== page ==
Kwanzaa: The Afrikan Christmas
Matunda ya kwanzaa ya mwamuko wa wana Afrika: the first fruits of the Afrikan Renaissance. The holiday period is here with many cultures celebrating Christmas, Hanukah, and Genna (Ethiopian Christmas) among others. However, it is quite alarming that few in our communities are aware of a holiday that is rightfully ours: Kwanzaa. Yes, it is alarming, but not so much of a surprise, because most of the cultural, political and economic attempts to achieve self-determination in the worldwide Afrikan community are too often shunned by the colonized minds. Nevertheless, Kwanzaa is gaining popularity in the Diaspora and on the mainland – as it should – and consequently the sons and daughters of Afrika who have yet to be aware of it need to know what Kwanzaa is, where it comes from, and what is its importance in our journey as a people.
Kwanzaa is a seven-day (December 26- Jan 1) Pan-Afrikan holiday celebrating African culture, values, history, and progress. The name comes from the Swahili matunda ya kwanzaa, which, as some of you know, means first fruits. It is rooted in the ancient Afrikan tradition of celebrating the first harvest present all across the Motherland and throughout the ages; from the ancient Nubians and Egyptians, passing by the Ashanti and Yoruba kingdoms to the contemporary Zulu, Swezi and Thonga nations, all had their way of underlining this event.
The tradition was revived in 1966 during the Black Freedom Movement by Dr. Maulena Karenga, professor of Afrikan studies at California State University and scholar-activist, in order to provide a cultural boost encompassing all we stand and aim for as Afrikans, at home and abroad. As the endeavour is Pan-Afrikan in nature, the official colors are naturally red, black and green, the symbolic colors provided to us by the Honorable Marcus Mosiah Garvey. Swahili was chosen for terminology as this vernacular language is the most spoken Afrikan language; this helps to promote it as a lingua franca in the worldwide Afrikan community to replace colonial languages.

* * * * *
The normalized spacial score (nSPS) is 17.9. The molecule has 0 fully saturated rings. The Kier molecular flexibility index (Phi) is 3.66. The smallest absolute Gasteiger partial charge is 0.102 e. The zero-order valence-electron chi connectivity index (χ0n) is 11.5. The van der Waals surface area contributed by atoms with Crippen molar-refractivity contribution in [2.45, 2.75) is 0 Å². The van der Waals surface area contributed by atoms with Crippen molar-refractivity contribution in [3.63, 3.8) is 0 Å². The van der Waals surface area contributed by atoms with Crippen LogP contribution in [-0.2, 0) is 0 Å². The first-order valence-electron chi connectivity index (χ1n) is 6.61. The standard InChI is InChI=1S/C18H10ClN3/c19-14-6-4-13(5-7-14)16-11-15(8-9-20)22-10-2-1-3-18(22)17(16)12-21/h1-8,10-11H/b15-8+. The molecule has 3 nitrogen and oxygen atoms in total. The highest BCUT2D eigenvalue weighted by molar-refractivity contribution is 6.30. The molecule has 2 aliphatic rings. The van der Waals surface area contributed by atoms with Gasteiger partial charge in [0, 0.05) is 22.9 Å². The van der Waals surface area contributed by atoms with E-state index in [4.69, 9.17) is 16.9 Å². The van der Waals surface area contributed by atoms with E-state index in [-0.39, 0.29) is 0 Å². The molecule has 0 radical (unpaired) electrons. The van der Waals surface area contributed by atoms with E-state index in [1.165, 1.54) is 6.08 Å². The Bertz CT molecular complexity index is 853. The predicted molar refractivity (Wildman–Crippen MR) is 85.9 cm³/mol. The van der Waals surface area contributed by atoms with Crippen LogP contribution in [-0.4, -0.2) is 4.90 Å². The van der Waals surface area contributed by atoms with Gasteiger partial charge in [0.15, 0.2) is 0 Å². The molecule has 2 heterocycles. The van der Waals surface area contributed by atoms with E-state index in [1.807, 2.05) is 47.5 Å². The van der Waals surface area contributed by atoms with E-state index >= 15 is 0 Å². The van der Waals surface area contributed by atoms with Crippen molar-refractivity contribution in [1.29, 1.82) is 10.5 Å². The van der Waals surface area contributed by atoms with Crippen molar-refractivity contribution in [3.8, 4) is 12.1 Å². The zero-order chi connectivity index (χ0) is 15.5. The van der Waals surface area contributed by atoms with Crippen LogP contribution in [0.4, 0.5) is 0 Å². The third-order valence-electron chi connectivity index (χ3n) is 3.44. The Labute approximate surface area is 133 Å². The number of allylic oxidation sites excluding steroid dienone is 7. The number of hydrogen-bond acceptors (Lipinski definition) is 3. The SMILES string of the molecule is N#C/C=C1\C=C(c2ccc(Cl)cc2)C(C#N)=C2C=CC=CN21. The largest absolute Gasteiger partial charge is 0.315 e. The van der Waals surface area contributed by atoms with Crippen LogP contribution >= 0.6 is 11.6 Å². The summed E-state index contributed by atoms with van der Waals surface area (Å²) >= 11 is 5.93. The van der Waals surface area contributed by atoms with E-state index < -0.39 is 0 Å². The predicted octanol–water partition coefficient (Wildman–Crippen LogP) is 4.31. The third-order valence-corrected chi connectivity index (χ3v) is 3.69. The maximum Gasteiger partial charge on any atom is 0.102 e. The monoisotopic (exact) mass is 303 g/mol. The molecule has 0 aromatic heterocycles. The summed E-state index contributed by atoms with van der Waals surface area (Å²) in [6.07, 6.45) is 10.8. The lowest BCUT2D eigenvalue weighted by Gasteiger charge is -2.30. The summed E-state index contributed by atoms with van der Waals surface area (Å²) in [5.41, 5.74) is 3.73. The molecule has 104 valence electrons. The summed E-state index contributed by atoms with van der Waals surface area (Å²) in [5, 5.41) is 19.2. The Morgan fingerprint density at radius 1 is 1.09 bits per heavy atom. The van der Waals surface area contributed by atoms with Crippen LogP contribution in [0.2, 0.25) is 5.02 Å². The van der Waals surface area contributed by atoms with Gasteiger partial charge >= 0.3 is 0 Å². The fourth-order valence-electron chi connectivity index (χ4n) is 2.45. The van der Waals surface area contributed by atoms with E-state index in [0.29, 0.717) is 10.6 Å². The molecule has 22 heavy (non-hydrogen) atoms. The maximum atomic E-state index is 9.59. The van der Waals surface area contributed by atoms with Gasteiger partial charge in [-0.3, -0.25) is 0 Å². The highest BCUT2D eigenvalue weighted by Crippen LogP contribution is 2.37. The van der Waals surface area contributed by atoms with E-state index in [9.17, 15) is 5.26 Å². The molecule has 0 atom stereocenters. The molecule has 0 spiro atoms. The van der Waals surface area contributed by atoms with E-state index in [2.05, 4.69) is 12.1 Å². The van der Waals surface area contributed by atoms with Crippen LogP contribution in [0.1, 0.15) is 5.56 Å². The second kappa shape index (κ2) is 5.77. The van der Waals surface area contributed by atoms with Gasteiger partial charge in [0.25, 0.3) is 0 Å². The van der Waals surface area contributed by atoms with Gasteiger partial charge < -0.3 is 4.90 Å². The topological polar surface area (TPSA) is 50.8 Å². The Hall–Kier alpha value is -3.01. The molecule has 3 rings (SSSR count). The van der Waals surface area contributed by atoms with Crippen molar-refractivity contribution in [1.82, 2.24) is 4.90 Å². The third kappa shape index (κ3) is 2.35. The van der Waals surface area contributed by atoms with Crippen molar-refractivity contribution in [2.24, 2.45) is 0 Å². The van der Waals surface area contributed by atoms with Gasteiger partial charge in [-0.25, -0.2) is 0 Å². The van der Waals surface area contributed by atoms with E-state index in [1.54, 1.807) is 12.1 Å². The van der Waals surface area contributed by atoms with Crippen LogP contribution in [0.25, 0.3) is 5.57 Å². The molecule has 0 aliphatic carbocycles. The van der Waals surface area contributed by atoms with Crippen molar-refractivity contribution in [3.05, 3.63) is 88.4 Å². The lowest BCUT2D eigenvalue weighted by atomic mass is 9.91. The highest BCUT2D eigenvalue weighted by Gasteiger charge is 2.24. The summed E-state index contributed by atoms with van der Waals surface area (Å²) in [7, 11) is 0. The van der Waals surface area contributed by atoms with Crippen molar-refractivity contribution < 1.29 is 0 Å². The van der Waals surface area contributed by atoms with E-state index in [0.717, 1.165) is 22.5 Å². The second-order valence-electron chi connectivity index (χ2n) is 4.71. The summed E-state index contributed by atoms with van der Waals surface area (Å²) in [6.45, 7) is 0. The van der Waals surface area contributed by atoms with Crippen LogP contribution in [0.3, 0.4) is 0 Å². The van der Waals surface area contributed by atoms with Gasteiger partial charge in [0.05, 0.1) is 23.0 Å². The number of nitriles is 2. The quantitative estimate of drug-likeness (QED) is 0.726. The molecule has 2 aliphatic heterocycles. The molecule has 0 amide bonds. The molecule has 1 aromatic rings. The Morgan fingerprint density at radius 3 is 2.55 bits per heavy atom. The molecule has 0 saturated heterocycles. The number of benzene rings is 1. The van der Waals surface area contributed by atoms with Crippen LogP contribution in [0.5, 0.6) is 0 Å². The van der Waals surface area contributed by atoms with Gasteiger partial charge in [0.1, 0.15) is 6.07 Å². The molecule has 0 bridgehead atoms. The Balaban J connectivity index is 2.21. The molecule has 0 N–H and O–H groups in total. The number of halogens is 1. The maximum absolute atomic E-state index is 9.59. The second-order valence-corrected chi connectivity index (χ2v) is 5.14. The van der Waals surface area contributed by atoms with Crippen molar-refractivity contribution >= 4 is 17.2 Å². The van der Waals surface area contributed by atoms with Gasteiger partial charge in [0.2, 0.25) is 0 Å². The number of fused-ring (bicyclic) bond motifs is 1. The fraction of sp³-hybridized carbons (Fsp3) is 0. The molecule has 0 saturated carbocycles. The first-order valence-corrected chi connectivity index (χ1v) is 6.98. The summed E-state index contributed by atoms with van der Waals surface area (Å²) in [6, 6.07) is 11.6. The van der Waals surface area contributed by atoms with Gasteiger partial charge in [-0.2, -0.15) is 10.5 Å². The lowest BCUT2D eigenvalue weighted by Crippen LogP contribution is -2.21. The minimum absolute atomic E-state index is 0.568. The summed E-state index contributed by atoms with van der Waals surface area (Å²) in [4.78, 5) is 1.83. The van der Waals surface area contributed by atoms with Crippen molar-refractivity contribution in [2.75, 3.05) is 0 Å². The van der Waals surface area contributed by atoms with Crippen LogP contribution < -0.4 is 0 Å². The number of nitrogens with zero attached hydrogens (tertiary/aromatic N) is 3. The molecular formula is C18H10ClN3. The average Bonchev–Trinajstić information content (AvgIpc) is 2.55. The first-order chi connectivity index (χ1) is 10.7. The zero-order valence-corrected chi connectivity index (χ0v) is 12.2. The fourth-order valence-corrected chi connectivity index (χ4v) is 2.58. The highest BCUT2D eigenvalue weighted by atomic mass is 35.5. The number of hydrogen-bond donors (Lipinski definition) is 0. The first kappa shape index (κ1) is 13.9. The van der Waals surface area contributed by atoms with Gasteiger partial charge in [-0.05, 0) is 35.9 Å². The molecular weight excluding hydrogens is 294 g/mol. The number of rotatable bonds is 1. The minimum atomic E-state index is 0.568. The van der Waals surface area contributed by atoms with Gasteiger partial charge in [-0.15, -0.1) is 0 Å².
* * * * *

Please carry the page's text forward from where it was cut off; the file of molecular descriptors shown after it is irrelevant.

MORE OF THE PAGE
As it was in ancient days, Kwanzaa is a time to ingather the people, to reaffirm the common unity; to revere and pay homage to the bountiful forces that bless us every day; to commemorate the past and its lessons, reflection and time to keep alive the memory of our models, our ancestors. Time to recommit to the journey we have to trod in our journey (righteousness) as a people and individuals, where it is important to put forward the best of Afrika and the Afrikan; and to celebrate the Good in all social, natural, and divine aspects.
There are seven days of Kwanzaa for each of the Nguzo Saba (Seven Principles):
Umoja, unity; Kujichagulia, self-determination; Ujima, collective work and responsibility; Ujamaa, cooperative economics; Nia, purpose; Kuumba, creativity; and Imani, faith. On each day, activities and events carrying the spirit of its principle are organized, and people are reminded to reflect on how they can apply these principles in their day to day trod.
The last day of Kwanzaa is also Siku ya Taamuli (the day of meditation): it is a day to spend in silence, and during which we assess past achievements and things to do in the future; foster a reflection on self, life and the future of the people; and recommit to the best of our cultural values. The three Kawaida questions,Who am I? Am I really who I say I am? and Am I all I ought to be?are an essential part of the meditation. In addition, an Adae celebration, or Akwasidae, may also be held on one of the days to commemorate our ancestors and our heritage.
The values put forward by the celebration of Kwanzaa are of the utmost importance to us, as Afrikans and as a people striving for upliftment, empowerment, prosperity and freedom. The meditation it carries is tremendously needed, especially at a time when auto-destructive and self-demeaning pseudo-cultures have huge influence on many of us. We give thanks for Dr. Maulena Karenga and his beautiful legacy, one that we must keep fruitful at all times. Kwanzaa is a part of our heritage, one we must proudly claim, preserve, and improve upon, in the same way we ought to strive to make our culture, our societies and our world better than we inherited them. For more on Kwanzaa and how you can participate, visit the official kwanzaa website.
By I Lex
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